On Nadal bumping him on the changeover, Rosol said: "It's ok, he wanted to take my concentration; I knew he would try something".


Wilander on Dimitrov - "He has mind set on imitating Federer and yes it looks good. But he has no idea what to do on the court".

Quote:
Originally Posted by Filo V. View Post
I definitely would have preferred Gaba winning as he needs the points much more, but Jan would have beaten him anyway. I expect Hajek to destroy Machado, like 6-1 6-2.
Machado wins 6-2 6-1
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post #49 of 90 (permalink) Old 04-16-2009, 05:20 AM
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Re: Q and A with Thomas Muster

Quote:
Originally Posted by Eden View Post
There was recently an interview with Thomas Muster here: http://www.nachrichten.at/sport/tenn...;art106,144986

I thought to translate it as some might be interested in it:

Thomas Muster: ATP is making huge mistakes



Thomas Muster talks in a sportnet.at-interview about the crash in Key Biscayne, mistakes of the ATP, the development of Austrian tennis and the rescue of the tournament in Kitzbühel

Sportnet.at: In these days you probably get asked a lot about the crash in Key Biscayne. What did the crash in retrospect mean for your career?

Thomas Muster: “One can only speculate about it. I tried then to stop a car with my knee, but didn’t managed (laughs). I accomplished a comeback a few months later and it wasn’t a bad one. But in the following years I had to struggle with a kind of burn-out syndrome because of all the many hard training.”

What did the sport gave you for your life?

“The sport is the best school you can have in life. I have learned so much through it and can only recommend it to everyone.”

You have mentioned many times failures of the ATP. Which concrete mistakes made the ATP?

“The ATP omit it to do the right marketing. It was wrong to reduce the tv broadcastings. The promotion of the players is missing. Even I as someone who isn’t a layman have difficulties to associate a name to a face and I think other people will have even more problems with this. The ATP has to do more and to take an example of other sports as Formula One or golf. They have to invest money, which they haven’t clearly done. Even the ITF has managed to get the Davis Cup and the Grand Slams to a new level in marketing.”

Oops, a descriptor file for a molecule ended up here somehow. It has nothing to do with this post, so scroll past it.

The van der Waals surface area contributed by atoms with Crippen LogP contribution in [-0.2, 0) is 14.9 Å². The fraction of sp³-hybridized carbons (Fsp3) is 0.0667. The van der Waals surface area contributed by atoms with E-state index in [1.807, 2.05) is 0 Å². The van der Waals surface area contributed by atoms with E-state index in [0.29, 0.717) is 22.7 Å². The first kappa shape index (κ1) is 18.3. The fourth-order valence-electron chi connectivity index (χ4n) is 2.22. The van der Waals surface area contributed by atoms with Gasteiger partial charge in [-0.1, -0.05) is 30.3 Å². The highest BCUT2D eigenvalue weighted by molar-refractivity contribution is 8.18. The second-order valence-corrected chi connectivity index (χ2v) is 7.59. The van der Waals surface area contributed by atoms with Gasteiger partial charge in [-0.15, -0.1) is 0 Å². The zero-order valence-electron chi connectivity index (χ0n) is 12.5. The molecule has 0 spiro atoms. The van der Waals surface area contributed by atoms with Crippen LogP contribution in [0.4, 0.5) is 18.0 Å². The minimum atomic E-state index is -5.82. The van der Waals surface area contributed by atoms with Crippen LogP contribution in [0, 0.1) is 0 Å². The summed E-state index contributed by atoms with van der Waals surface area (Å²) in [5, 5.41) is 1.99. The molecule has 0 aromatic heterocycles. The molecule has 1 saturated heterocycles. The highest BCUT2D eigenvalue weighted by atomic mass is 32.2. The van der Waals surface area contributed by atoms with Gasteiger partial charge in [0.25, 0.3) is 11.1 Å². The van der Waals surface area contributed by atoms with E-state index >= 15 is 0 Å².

Who is going to rule the internatinal men tennis in the next years?

“I can only say two names: Federer and Nadal. Federer however has realised that there are other things in life. He is establishing a family and has other thoughts in his head. It’s possible that he doesn’t give 100% of his energy to tennis. That is a danger, but that doesn’t mean that he can’t be #1 again. With Nadal we have to see if he can maintain the intensity of his game physically. He meanwhile has the potential to win nearly each match with 60 or 70 % and therefore has the capability to perform economically. He has improved his backhand tremendously, also his serve and is dangerous on both sides.”

How do you see the development of the Austrian tennis?

“The development is the same as 5 years ago, that’s why I have stopped working as Daviscup captain. I couldn’t have made things happen in the job. Anyone else can do the job.”

“Jürgen Melzer still can’t really close out a match. He had his chances, the question is whether they will come back again. Stefan Koubek is a phase-out model and it has to be seen how long he is going to play. I have to raise my hat to Julian Knowle. It takes courage to abandon the singles in order to mainly concentrate on the doubles. His accomplishments in the last years, especially at the Grand Slams, were highlights, but that the important doubles in the Daviscup against Germany was lost, hurts twice.”

Is Austrian tennis approaching a valley bottom after Melzer and Koubek?

“For a valley you have to have mountains, but we don’t have the big mountains or hills. Maybe you mean pits?”

To phrase it different: Do you see any promising young players in Austria?

“Of course there’s potential in Austria, a lot of good young players. But there are two leaps, between 15 and 16 and with 20, when to sort the wheat from the chaff. You can’t say that much before.”

Would you as Daviscup captain have nominated Daniel Köllerer against Germany?

“No, I still wouldn’t have done so.”

How important is it that Kitzbühel is remaining in the ATP calendar?

“Of course that’s important. In the current form it is only a bridging to keep the date, not a real solution. The free entrance is the best they can do in this situation. It isn’t negative to go back to the roots. But everyone knows that in the long run they can’t hold and finance the tournament like this.”

“To have two ATP tournaments, one in Kitzbühel in the summer and the other one in autumn in Vienna, that was perfect. With the third tournament it was always difficult. In Kitzbühel they did the mistake to take out the tournament of the week with the city festival. The Kirtag has always been a guarantee for a full house in the weekend. But they have become to greedy and wanted to cash up two times. Players as Boris Becker have always been a guarantor for a huge crowd. Meanwhile it isn’t that easy with topplayers. It would have been important to take countermeasures in time, for example with a hardcourt tournament.”

Which projects is Tomas Muster running at the moment?

“No new ones. You can’t do something wrong then (laughs). The TOMS products are running good, we are contented. We are fighting, but having lots of fun.”
nice interview. thanks for posting.

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post #50 of 90 (permalink) Old 04-16-2009, 06:04 AM
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Re: Thomas Muster Q & A : On Andy Murray, Clay vs Grass and his comeback.

Quote:
Originally Posted by joeb_uk View Post
Muster What a great guy!